If you have children, or if you are a huge child at heart yourself, I couldn't recommend this more. It's unashamed fun, and completely worth the price just in terms of the sheer amount of time you can get out of it if you do everything it has to offer.
Disney Dreamlight Valley is already proving itself to be a feature-rich and engaging game, with a really addictive "one more quest" feel to it. Once the issues are fixed, and with some more characters added to the game, this could become the best Disney game in years. Now, if you excuse me, I'm off to continue plugging hours into the game until I get Stitch in my valley as they're teased in the loading screens and I want to befriend them.
Did you pick up SNK Heroines? If so, what did you think? Let us know in the comments or on Twitter, and keep an eye here for more coverage of more anime fighters and other Japanese games. SNK Heroines: Tag Team Frenzy is out now on Nintendo Switch and Playstation 4.
With unenjoyable and clunky combat that is made much worse during the 3D segments, a laughably archetypal fantasy story, and dated character models, it's hard to actually believe that AeternoBlade II released this year for modern consoles. AeternoBlade II simply falls short of all of its ambitions, whatever they might have been.
Detective Pikachu Returns falls flat, feeling like a hollow experience with under-baked and sparse bolts of brilliance. Wide and mostly empty areas, a difficulty level smaller than a Cutiefly, slightly more gameplay than your standard visual novel, short run time and limited usage of its one truly unique and fun mechanic. Forgive the cliche, but most of Detective Pikachu Returns' moves just weren't very effective.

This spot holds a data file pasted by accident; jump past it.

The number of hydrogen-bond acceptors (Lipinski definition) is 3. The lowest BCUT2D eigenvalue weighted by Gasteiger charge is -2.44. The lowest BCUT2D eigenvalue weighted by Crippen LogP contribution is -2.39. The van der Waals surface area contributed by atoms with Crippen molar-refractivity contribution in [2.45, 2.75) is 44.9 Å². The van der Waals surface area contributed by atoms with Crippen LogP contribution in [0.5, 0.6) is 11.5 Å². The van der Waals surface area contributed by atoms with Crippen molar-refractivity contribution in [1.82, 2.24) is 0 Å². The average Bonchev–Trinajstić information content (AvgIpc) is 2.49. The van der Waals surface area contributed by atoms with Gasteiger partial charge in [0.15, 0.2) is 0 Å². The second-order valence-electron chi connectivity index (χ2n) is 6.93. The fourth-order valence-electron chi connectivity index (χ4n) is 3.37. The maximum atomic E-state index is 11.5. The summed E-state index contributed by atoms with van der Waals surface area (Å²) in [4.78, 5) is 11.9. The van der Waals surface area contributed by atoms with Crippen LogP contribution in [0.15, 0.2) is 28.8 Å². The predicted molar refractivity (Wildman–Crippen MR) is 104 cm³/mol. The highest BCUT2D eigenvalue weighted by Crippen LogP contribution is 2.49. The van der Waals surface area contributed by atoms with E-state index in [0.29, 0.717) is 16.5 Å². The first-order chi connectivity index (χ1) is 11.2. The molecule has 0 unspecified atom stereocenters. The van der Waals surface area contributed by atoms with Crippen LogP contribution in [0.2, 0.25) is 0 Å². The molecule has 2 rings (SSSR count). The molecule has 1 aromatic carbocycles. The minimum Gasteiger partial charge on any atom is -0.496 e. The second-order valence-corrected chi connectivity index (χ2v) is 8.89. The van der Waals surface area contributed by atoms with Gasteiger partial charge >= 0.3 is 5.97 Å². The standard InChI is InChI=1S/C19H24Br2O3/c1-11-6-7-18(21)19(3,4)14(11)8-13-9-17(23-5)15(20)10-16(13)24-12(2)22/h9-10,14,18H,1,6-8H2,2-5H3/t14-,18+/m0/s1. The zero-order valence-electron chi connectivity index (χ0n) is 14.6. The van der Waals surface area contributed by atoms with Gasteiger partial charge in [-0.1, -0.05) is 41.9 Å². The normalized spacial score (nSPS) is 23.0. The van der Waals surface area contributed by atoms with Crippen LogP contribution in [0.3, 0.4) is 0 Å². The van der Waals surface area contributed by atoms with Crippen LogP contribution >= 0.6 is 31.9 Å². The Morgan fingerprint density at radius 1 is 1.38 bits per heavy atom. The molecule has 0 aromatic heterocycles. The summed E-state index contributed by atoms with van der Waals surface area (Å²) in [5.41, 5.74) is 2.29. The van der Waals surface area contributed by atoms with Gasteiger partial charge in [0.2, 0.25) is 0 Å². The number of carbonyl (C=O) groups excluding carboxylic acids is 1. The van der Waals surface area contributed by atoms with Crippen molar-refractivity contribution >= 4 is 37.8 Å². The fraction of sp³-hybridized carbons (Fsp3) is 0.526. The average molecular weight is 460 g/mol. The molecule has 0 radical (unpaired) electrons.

Dungeons & Dragons: Dark Alliance fails to live up to both the potential of its placement in the D&D canon and the legacy of the Dark Alliance name. As a mediocre-to-good game, depending on whether you're alone or with friends, the whole experience is sluggish and dull in execution, and sails close to the average tabletop D&D session where you play for four hours and somehow only walk down a single corridor, but without the enjoyment that comes with that experience.
Aokana is a wholesome underdog story ruined by panty shots and sudden nudity. This being said, if you can see past the fan service, the distinctly unlikeable protagonist and one note characters – OK, that's a lot to look past – this actually comes together to create an engaging tale of overcoming fears and the power of friendship, and you can't help but root for them.
Ninjin: Clash of Carrots is out now on PS4, XBox One, Nintendo Switch and Steam. Do you think Ninjin and his ninja skills have done enough to sell you on his adventure? Let us know in the comments, or on Twitter, and check back for more coverage of titles like this and Japanese games too.
A formerly excellent game brought down significantly by a poor remaster with barely any upgrades to sell it to a new audience, at a price that's a little too high for what the game is. Baldur's Gate: Dark Alliance still has a great, classic DnD story and setting, with an excellent musical score, but the experience is marred by technical issues that range from disappearing sound effects and frame rate drops to frequent crashes.
Balan Wonderworld is a passable platformer marred by a string of increasingly baffling design decisions. It has charm by the bucketload and off-the-wall concepts that land well in spite of themselves, but the experience is inconsistent at best and frustrating at worst. There is a good game in here somewhere, and it is great fun at points, but waiting for those points isn't really worth it.
There's a lot of depth to the combat and managing your party in Tears of Avia, whilst still remaining user friendly. However, while the effort put into the game's design can't be denied, it has a large amount of problems and rough edges. If you can get past the initial lacklustre visuals and pacing issues, Tears of Avia is a solid turn-based strategy world to explore.